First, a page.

Flanders commemorates the First World War
World War I Cemeteries and memorial sites proposed as Unesco World Heritage
A joint Unesco World Heritage nomination proposal has been submitted by Flanders, Wallonia and France, for a selection of cemeteries and memorials of the First World War.
World War I heritage has been extensively surveyed and studied, the most important sites are already protected and resources have been made available for restoration, maintenance and accessibility. The nomination proposal as Unesco World Heritage by Flanders, Wallonia and France is intended to be the cornerstone of the heritage strategy for these sites.
"Recognition as UNESCO World Heritage would be the icing on the cake of the commemoration of the Great War," said Prime Minister Geert Bourgeois. "Such a recognition would constitute an appropriate and lasting memory of the events that occurred in our Flanders fields, even after the end of the centenary in 2018."
The cemeteries and memorials of the First World War are unique heritage of outstanding universal values.
- It is the first time in history that all fallen soldiers, regardless of rank, class or nationality, are commemorated individually. The bodies were buried individually and names of missing persons were inscribed on monumental memorials.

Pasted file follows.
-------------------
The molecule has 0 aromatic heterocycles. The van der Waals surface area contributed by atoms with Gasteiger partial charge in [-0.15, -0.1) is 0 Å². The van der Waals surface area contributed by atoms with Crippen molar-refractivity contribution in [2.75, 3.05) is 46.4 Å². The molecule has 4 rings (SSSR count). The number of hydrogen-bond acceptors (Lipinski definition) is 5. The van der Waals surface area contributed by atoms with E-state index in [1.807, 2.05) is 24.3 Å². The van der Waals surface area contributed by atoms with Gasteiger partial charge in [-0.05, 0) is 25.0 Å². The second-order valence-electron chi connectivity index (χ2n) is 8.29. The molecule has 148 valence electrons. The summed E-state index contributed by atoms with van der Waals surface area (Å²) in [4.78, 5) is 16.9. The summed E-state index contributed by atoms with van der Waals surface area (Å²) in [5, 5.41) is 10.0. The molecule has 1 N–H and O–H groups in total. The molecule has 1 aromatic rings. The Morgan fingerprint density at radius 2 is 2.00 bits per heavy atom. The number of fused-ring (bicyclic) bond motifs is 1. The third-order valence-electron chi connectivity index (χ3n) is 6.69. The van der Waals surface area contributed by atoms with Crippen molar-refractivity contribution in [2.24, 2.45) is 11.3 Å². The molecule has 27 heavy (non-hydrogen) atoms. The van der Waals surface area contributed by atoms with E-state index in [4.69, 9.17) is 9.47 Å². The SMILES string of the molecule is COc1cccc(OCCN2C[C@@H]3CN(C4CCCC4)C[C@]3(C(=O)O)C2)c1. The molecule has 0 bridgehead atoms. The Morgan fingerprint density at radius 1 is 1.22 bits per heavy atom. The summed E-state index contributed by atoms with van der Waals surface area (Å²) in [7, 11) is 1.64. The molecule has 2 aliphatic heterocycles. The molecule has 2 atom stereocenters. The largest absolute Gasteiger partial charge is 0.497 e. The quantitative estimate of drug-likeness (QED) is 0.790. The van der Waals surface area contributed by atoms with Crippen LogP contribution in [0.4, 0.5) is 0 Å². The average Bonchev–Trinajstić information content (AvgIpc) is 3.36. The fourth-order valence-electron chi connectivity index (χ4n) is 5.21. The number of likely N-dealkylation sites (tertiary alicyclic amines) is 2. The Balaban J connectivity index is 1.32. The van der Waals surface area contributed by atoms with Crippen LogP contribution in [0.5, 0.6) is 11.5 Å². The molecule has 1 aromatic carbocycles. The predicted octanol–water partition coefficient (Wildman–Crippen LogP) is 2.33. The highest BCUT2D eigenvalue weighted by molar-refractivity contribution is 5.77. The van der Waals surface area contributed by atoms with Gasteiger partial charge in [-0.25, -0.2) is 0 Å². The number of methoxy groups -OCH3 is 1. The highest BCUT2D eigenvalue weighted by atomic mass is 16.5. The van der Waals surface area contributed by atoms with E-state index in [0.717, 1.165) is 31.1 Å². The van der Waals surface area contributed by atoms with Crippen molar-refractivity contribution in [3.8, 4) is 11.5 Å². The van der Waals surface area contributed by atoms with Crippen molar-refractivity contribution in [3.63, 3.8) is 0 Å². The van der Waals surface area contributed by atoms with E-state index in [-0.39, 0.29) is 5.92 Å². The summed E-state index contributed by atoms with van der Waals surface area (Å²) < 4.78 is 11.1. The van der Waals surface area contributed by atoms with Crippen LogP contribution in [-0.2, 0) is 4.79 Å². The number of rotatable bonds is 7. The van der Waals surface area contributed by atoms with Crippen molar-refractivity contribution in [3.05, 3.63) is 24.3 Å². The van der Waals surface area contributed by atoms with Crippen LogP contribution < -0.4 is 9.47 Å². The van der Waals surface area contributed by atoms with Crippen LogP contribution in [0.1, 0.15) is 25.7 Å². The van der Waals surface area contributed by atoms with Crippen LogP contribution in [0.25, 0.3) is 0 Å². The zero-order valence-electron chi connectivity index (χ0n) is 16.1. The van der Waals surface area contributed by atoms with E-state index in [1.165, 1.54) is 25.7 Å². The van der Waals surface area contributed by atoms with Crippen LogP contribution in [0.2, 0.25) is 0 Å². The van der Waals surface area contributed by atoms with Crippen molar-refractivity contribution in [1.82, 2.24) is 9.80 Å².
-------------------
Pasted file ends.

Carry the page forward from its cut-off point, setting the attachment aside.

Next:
- The military cemeteries and memorials are also unique because of the high quality of their architectural design and their scenic implantation.
- The sites have also become places for reflection. They are an ethical appeal for man and society.
The Flemish part of the dossier has been developed in close cooperation with a wide range of partners. The owners and managers of the 19 selected sites, the Government of Flanders, the province of West Flanders, municipalities, agricultural and environmental organizations and local businesses were all involved. The nomination file also pays particular attention to the harmonious coexistence of the conservation of World War I heritage and the sustainable development of the region.
The application will be assessed at the annual meeting of the World Heritage Committee in the summer of 2018.